The Toronto Zoo employed some high-tech tools to find out something pretty old fashioned: the genders of its twins panda cubs.
The larger cub (photographed above on the left) is a male and the other, slightly smaller cub (on the right in the picture) is the female. The boy is also the older of the twins.
The cubs, which will turn four months old on Feb. 13 weigh 5.55 kilograms and 4.85 kg and are about a boatload full of adorable.
“Telling the sex of a giant panda based solely on their appearance is not very straightforward or reliable,” the zoo announced on Friday. “To determine the sex of the cubs, staff collected cheek-cell samples from the cubs with a small swab and drove them to Trent University, Natural Resources DNA Profiling and Forensic Centre. The forensic team at Trent used DNA sexing protocols developed by the Smithsonian Conservation Biology Institute, Center for Conservation and Evolutionary Genetics. The protocol involves sequencing a short fragment of the zinc finger protein gene (males have two different copies of this gene region, X/Y whereas females have two identical copies, X/X).”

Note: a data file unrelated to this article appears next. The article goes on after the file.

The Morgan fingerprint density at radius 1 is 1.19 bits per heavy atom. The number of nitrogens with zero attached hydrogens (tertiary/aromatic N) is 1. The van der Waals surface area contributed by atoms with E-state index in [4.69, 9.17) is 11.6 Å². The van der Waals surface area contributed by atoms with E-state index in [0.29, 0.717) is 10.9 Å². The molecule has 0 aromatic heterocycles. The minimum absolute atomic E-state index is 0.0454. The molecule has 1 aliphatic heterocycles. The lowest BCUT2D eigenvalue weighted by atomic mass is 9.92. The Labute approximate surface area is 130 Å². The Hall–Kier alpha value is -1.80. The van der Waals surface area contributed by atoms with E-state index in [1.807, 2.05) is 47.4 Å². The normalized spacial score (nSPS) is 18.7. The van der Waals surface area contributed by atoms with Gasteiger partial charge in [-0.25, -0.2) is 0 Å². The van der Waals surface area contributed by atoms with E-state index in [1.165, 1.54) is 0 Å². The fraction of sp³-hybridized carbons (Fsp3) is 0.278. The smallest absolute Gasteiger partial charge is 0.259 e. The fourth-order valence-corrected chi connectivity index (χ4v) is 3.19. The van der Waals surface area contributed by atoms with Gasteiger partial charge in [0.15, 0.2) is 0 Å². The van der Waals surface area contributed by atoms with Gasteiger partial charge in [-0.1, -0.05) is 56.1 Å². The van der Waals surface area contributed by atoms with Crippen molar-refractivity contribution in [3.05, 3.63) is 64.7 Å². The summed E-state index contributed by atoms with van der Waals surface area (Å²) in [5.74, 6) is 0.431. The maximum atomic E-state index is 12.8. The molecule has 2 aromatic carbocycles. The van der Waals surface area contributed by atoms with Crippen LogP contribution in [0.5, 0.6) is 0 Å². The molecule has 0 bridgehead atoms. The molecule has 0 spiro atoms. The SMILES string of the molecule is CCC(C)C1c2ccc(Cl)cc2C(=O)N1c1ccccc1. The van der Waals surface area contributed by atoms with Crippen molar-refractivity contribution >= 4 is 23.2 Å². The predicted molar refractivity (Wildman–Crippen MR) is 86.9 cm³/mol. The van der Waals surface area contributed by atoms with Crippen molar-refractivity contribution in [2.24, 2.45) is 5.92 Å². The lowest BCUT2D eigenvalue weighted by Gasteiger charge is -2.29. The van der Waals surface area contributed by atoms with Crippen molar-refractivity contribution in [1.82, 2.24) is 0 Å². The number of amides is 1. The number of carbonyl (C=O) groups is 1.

Now for the really tough part: Naming the bundles of joy. The zoo will make an announcement on that front on Monday.
Meanwhile, the zoo received some other good news. Today it was honoured by the Giant Panda Global Awards, which is sort of the Oscars for the panda community.
“We’re ecstatic that we’ve received a gold, silver and bronze award from the Giant Panda Global Awards!” the zoo said.
- Gold: Most Educational Panda Zoo Enclosure for the Panda Interpretive Centre
- Silver: Panda Cub of the Year for Er Shun’s twin cubs
- Bronze: Panda Moment of the Year: Er Shun giving birth to Canada’s first giant panda cubs
UPDATE Feb. 8:
To kick off Chinese New Year, the official naming contest is on until Feb. 28. And the zoo is asking panda fans to select from seven pairs of names.
How did the zoo compile the names?
“The naming choices were selected carefully by a committee,” the zoo explained. “The committee, was made up of representatives from the Chinese Cultural Centre of Toronto and the Toronto Zoo, was developed to compile an initial list of potential names for the giant panda cubs. This initial list was provided for input on proper from there the list of potential names was shared with representatives from the Chinese Association of Zoological Gardens (CAZG), Chengdu Research Base of Giant Panda Breeding and Chongqing Zoo, who provided their feedback. A final review of the names was then provided through the assistance, once again, of Associate Professor, English/Chinese Translation Program, and University of Toronto.”
Photos Toronto Zoo/Facebook